- Ric Flair survived a plane crash that broke his back in three places and returned to wrestling 8 months later. He also survived two lightning strikes (once while holding an umbrella, the other while riding another plane), wrestled in North Korea (not South Korea, North Korea) with Antonio Inoki in front of at least 150,000 people (that's the conservative number), and had a Signature Move where he would Face Fault into the mat like a goddamn comedy clown despite being one of the most revered wrestlers on the planet. He also claims to have slept with 10,000 women, stripped naked in public a whole bunch of times (most famously on a plane ride with a bunch of other wrestlers), and once stripped down to his socks and boxers on live television and then handcuffed himself to the ring ropes and hung on like a monkey.
- Teddy Hart got fired/black balled for getting in a fight with another wrestler? Again? Teddy Hart got fired/black balled for deciding not go with the previously agreed finish? Not the first time. Teddy Hart was selling cocaine? Sure, why not? Teddy Hart was acting out gay for pay chloroform fantasies and passing them off as custom matches? Who cares, why isn't he here now? Teddy Hart was fined for failing to control one of his many cats? How quaint. Teddy Hart got arrested for enabling Masada's public drunkenness and disturbance of the peace? Whatever you say. Teddy Hart is being investigated for domestic abuse/kidnapping/murder? At this point fans don't even try to guess why Teddy Hart doesn't appear on a show they thought they'd see him on. They just wait and debate. Are his various misadventures his refusal to clean up? Has he really has cleaned up but remained an improbably powerful Weirdness Magnet? Is professional help required?
- In Unhallowed Metropolis, the only reliable way to cultivate a Controversy-Proof Image is to become a Black Sheep. After this point, more scandals aren't going to damage your reputation anymore.
- Old Man Henderson shows how this trope can be weaponized in tabletop games; the creator of the titular character gave him a ridiculously thorough 300-something page backstory to not only justify Henderson having an absurd Game-Breaker skill set, but to also let him sneak in new skills as the situation demanded since nobody was ever going to read the whole thing, so he could pretend it had been in there the whole time. His skills were so outrageous and his backstory so impenetrable that the GM and other players began believing anything the creator made up about Henderson, figuring that the justification was probably buried somewhere in the backstory. Henderson ended up using this to hijack a helicopter during a key moment; he had zero skill or experience with flying and should've died in the attempt, but the GM just let it happen.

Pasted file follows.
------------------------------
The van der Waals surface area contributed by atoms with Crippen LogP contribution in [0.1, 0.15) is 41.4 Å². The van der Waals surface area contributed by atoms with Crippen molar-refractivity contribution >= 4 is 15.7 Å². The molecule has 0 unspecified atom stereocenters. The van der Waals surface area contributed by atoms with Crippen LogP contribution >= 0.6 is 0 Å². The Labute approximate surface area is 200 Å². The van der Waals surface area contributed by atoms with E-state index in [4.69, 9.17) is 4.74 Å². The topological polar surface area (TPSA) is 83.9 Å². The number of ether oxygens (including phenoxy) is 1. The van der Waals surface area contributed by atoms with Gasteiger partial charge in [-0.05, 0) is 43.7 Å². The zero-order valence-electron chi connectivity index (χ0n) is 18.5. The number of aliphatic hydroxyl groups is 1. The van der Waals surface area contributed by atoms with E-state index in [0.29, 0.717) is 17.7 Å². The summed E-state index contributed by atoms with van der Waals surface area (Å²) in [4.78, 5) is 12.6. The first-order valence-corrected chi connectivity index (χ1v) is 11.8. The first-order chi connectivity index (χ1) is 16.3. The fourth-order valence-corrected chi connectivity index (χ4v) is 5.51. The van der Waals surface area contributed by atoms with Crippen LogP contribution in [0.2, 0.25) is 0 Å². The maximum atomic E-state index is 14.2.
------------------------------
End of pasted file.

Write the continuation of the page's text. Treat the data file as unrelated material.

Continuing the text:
- By the time of Phoenix Wright: Ace Attorney Dual Destinies, the prosecutors have realized that four games' worth of already insane acts have put them in this situation via in-universe Darkness-Induced Audience Apathy. As a result, they can do even more crazy stuff to win because nobody cares at that point. People refer to it in-universe as "The Dark Age of the Law."
- In Umineko: When They Cry, this is invoked when discussing the possibility that Family Patriarch Kinzo may have built a hidden second mansion on Rokenjima, to house a mistress that nobody ever found out about. While some details vary, it turns out he not only did, but also rigged the island to explode if he wished, in line with his beliefs about chaos being required for magic. This also comes up when Battler argues he escaped a locked room by jumping from the second story window despite being the oldest in the family. Everyone accepts the argument because it seems in character.
- Invoked by Bob Chipman in his review of Transformers: The Last Knight, where, due to the fact that he'd run out of ways to criticize these films without repeating himself from his reviews of the prior four films, he simply presented most of the review as a list of twenty things that actually happened in this movie. One of them is not like the others.
14. There's an extended comedy sequence where Crosshairs loses his testosterone regulation cog and reverts to exaggerated effeminate mannerisms, which plays out as background slapstick during an unnecessarily long foreground discussion of what gender differentiation even means for the Transformers in the first place, and pays off in a deeply uncomfortable joke about "hybrid cars".
15. I just made that last one up, but admit it, you didn't know that for sure.
- The Nostalgia Critic brings this up when discussing Lara Croft: Tomb Raider, arguing that the movie rides on Angelina Jolie's wild child personality she had cultivated. Everything Lara does in the movie almost makes you wonder if the camera crew was just following Jolie around. Specifically, in one sequence she was just doing an acrobatic bungie cord sequence in the main hall of her mansion for no reason. He points out when black ops sent by the Big Bad show up, she gives one of them a look mixing "Do you really want to do this?" and "I've been waiting for you."
- South Park: Eric Cartman is the poster child for this trope in a fictional setting starting with season 5. Acknowledged and played with in a twisted manner in season 15's "1%".